where:

$${x}_{1,t}$$ is the ARMA process.

$${x}_{2,t}$$ is a dummy state for the MA(1) effect.

$${y}_{t}$$ is the observed unemployment rate deflated by a constant and the RGNP rate ($${Z}_{t}$$).

$${u}_{t}$$ is an iid Gaussian series with mean 0 and standard deviation 1.

Load the Nelson-Plosser data set, which contains a table `DataTable`

that has the unemployment rate and RGNP series, among other series.

`load Data_NelsonPlosser`

Create a variable in `DataTable`

that represents the returns of the raw RGNP series. Because price-to-returns conversion reduces the sample size by one, prepad the series with `NaN`

.

DataTable.RGNPRate = [NaN; price2ret(DataTable.GNPR)]; T = height(DataTable);

Create variables for the regression. Represent the unemployment rate as the observation series and the constant and RGNP rate series as the deflation data ${\mathit{Z}}_{\mathit{t}}$.

Z = [ones(T,1) DataTable.RGNPRate]; y = DataTable.UR;

Write a function that specifies how the parameters `theta`

map to the state-space model matrices, defers the initial state moments to the default, specifies the state types, and specifies the regression. Save this code as a file named `armaDeflateYBayes.m`

on your MATLAB® path. Alternatively, open this example to access the function.

function [A,B,C,D,Mean0,Cov0,StateType,DeflatedY] = armaDeflateYBayes(theta,y,Z) % Time-invariant, Bayesian state-space model parameter mapping function % example. This function maps the vector parameters to the state-space % matrices (A, B, C, and D), the default initial state value and the % default initial state variance (Mean0 and Cov0), the type of state % (StateType), and the deflated observations (DeflatedY). The log prior % distribution enforces parameter constraints (see flatPriorDeflateY.m). A = [theta(1) theta(2); 0 0]; B = [1; 1]; C = [theta(3) 0]; D = 0; Mean0 = []; Cov0 = []; StateType = [0 0]; DeflatedY = y - Z*[theta(4); theta(5)]; end

Write a function that specifies a joint flat prior and parameter constraints. Save this code as a file named `flatPriorDeflateY.m`

on your MATLAB path. Alternatively, open this example to access the function.

% Copyright 2022 The MathWorks, Inc. function logprior = flatPriorDeflateY(theta) % flatPriorDeflateY computes the log of the flat prior density for the five % variables in theta (see armaDeflateYBayes.m). Log probabilities % for parameters outside the parameter space are -Inf. % theta(1) and theta(2) are the AR and MA terms in a stationary % ARMA(1,1) model. The AR term must be within the unit circle. AROutUC = abs(theta(1)) >= 1; % The standard deviation of innovations (theta(3)) must be positive. nonnegsig1 = theta(3) <= 0; paramconstraints = [AROutUC nonnegsig1]; if sum(paramconstraints) > 0 logprior = -Inf; else logprior = 0; % Prior density is proportional to 1 for all values % in the parameter space. end end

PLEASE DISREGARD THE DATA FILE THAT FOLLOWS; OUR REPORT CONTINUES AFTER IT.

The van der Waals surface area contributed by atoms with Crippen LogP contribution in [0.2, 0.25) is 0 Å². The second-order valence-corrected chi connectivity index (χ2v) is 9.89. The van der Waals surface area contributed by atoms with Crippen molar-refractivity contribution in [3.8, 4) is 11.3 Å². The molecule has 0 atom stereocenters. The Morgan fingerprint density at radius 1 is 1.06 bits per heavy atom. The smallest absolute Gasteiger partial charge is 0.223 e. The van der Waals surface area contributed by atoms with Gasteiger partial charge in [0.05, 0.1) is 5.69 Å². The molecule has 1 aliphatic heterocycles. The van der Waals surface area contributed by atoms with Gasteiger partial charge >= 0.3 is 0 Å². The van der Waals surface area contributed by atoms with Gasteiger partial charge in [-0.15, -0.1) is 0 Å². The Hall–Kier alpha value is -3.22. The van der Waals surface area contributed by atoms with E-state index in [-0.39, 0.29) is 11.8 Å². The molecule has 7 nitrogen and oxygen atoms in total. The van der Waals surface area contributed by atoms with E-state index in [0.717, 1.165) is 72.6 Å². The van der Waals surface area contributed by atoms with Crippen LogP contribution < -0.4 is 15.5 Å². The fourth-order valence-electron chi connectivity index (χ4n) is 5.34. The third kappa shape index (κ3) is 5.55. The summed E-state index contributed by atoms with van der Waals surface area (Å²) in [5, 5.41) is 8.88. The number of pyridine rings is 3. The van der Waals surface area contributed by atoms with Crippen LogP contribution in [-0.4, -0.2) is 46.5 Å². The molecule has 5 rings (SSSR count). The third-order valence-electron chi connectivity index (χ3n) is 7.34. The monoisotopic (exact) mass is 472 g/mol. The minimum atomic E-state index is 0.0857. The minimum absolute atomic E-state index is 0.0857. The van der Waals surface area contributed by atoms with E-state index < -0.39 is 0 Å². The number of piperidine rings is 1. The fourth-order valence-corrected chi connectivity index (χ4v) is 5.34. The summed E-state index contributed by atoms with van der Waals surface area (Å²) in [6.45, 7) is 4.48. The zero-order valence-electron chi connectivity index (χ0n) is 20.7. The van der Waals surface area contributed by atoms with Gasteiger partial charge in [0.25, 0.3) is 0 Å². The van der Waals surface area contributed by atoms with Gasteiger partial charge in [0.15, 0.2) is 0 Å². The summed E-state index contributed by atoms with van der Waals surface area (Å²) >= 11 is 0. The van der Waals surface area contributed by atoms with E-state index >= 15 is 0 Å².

Create a `bssm`

object representing the Bayesian state-space model. Specify the parameter-to-matrix mapping function as a handle to a function solely of the parameters `theta`

.

Mdl = bssm(@(theta)armaDeflateYBayes(theta,y,Z),@flatPriorDeflateY)

Mdl = Mapping that defines a state-space model: @(theta)armaDeflateYBayes(theta,y,Z) Log density of parameter prior distribution: @flatPriorDeflateY

## More About

### Bayesian Linear State-Space Model

A *Bayesian state-space model* is a Bayesian view
of a standard linear state-space model, in which the
vector of model parameters Θ are treated as random variables with a joint prior distribution
*Π*(Θ) and a posterior distribution composed of the joint prior and data
likelihood computed by the standard Kalman filter
*Π*(Θ|*y _{t}*).

In general, a linear, multivariate, time-varying, Gaussian state-space model is the system of equations

$$\begin{array}{l}{x}_{t}={A}_{t}{x}_{t-1}+{B}_{t}{u}_{t}\\ {y}_{t}-{\left({Z}_{t}\beta \right)}^{\prime}={C}_{t}{x}_{t}+{D}_{t}{\epsilon}_{t},\end{array}$$

for *t* = 1, ..., *T* and where:

$${x}_{t}=\left[{x}_{t1},\mathrm{...},{x}_{t{m}_{t}}\right]\prime $$ is an

*m*-dimensional state vector describing the dynamics of some, possibly unobservable, phenomenon at period_{t}*t*. The initial state distribution (*x*_{0}) has mean*μ*_{0}(`Mean0`

) and covariance matrix Σ_{0}(`Cov0`

).$${y}_{t}=\left[{y}_{t1},\mathrm{...},{y}_{t{n}_{t}}\right]\prime $$ is an

*n*-dimensional observation vector describing how the states are measured by observers at period_{t}*t*.$${u}_{t}=\left[{u}_{t1},\mathrm{...},{u}_{t{k}_{t}}\right]\prime $$ is a

*k*-dimensional white-noise vector of state disturbances at period_{t}*t*. All disturbances are either multivariate Gaussian distributed or multivariate Student's*t*distributed, with*ν*degrees of freedom._{u}$${\epsilon}_{t}=\left[{\epsilon}_{t1},\mathrm{...},{\epsilon}_{t{h}_{t}}\right]\prime $$ is an

*h*-dimensional white-noise vector of observation innovations at period_{t}*t*. All innovations are either multivariate Gaussian distributed or multivariate Student's*t*distributed, with*ν*degrees of freedom._{ε}*ε*and_{t}*u*are uncorrelated._{t}For time-invariant state-space models,

$${Z}_{t}=\left[\begin{array}{cccc}{z}_{t1}& {z}_{t2}& \cdots & {z}_{td}\end{array}\right]$$ is row

*t*of a*T*-by-*d*matrix of predictors*Z*. Each column of*Z*corresponds to a predictor, and each successive row to a successive period. If the observations are multivariate, then all predictors deflate each observation.*β*is a*d*-by-*n*matrix of regression coefficients for*Z*._{t}

*A*,_{t}*B*,_{t}*C*,_{t}*D*, and_{t}*β*(when present) are model parameters arbitrarily collected in the vector Θ. The joint prior distribution of Θ is*Π*(Θ) and the joint posterior distribution of Θ is*Π*(Θ|*y*,_{t}*Z*)._{t}